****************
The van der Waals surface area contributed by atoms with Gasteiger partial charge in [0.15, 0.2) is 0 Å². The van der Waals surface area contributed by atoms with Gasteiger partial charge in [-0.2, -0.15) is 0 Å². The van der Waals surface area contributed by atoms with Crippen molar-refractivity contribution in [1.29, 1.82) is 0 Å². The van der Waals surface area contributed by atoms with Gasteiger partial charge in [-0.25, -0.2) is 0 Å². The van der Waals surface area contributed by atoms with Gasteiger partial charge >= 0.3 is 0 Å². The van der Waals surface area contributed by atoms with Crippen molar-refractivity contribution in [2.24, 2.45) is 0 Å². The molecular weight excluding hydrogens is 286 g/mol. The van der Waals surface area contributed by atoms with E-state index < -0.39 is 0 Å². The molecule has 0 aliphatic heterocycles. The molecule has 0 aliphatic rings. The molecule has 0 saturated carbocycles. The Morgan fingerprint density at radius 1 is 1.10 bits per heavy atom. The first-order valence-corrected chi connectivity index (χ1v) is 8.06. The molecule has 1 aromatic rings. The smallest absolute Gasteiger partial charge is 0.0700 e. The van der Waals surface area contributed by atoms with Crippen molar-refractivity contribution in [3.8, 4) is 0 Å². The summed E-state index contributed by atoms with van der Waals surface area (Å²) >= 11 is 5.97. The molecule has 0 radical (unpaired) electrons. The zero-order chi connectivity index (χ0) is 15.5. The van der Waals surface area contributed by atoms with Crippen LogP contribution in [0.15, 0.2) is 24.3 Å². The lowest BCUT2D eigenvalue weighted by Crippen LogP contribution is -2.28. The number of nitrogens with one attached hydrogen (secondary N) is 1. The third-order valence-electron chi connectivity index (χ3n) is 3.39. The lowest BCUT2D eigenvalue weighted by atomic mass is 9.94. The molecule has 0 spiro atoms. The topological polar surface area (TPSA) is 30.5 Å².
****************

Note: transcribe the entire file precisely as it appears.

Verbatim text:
The van der Waals surface area contributed by atoms with Gasteiger partial charge in [0.15, 0.2) is 0 Å². The van der Waals surface area contributed by atoms with Gasteiger partial charge in [-0.2, -0.15) is 0 Å². The van der Waals surface area contributed by atoms with Crippen molar-refractivity contribution in [1.29, 1.82) is 0 Å². The van der Waals surface area contributed by atoms with Gasteiger partial charge in [-0.25, -0.2) is 0 Å². The van der Waals surface area contributed by atoms with Gasteiger partial charge >= 0.3 is 0 Å². The van der Waals surface area contributed by atoms with Crippen molar-refractivity contribution in [2.24, 2.45) is 0 Å². The molecular weight excluding hydrogens is 286 g/mol. The van der Waals surface area contributed by atoms with E-state index < -0.39 is 0 Å². The molecule has 0 aliphatic heterocycles. The molecule has 0 aliphatic rings. The molecule has 0 saturated carbocycles. The Morgan fingerprint density at radius 1 is 1.10 bits per heavy atom. The first-order valence-corrected chi connectivity index (χ1v) is 8.06. The molecule has 1 aromatic rings. The smallest absolute Gasteiger partial charge is 0.0700 e. The van der Waals surface area contributed by atoms with Crippen molar-refractivity contribution in [3.8, 4) is 0 Å². The summed E-state index contributed by atoms with van der Waals surface area (Å²) >= 11 is 5.97. The molecule has 0 radical (unpaired) electrons. The zero-order chi connectivity index (χ0) is 15.5. The van der Waals surface area contributed by atoms with Crippen LogP contribution in [0.15, 0.2) is 24.3 Å². The lowest BCUT2D eigenvalue weighted by Crippen LogP contribution is -2.28. The number of nitrogens with one attached hydrogen (secondary N) is 1. The third-order valence-electron chi connectivity index (χ3n) is 3.39. The lowest BCUT2D eigenvalue weighted by atomic mass is 9.94. The molecule has 0 spiro atoms. The topological polar surface area (TPSA) is 30.5 Å².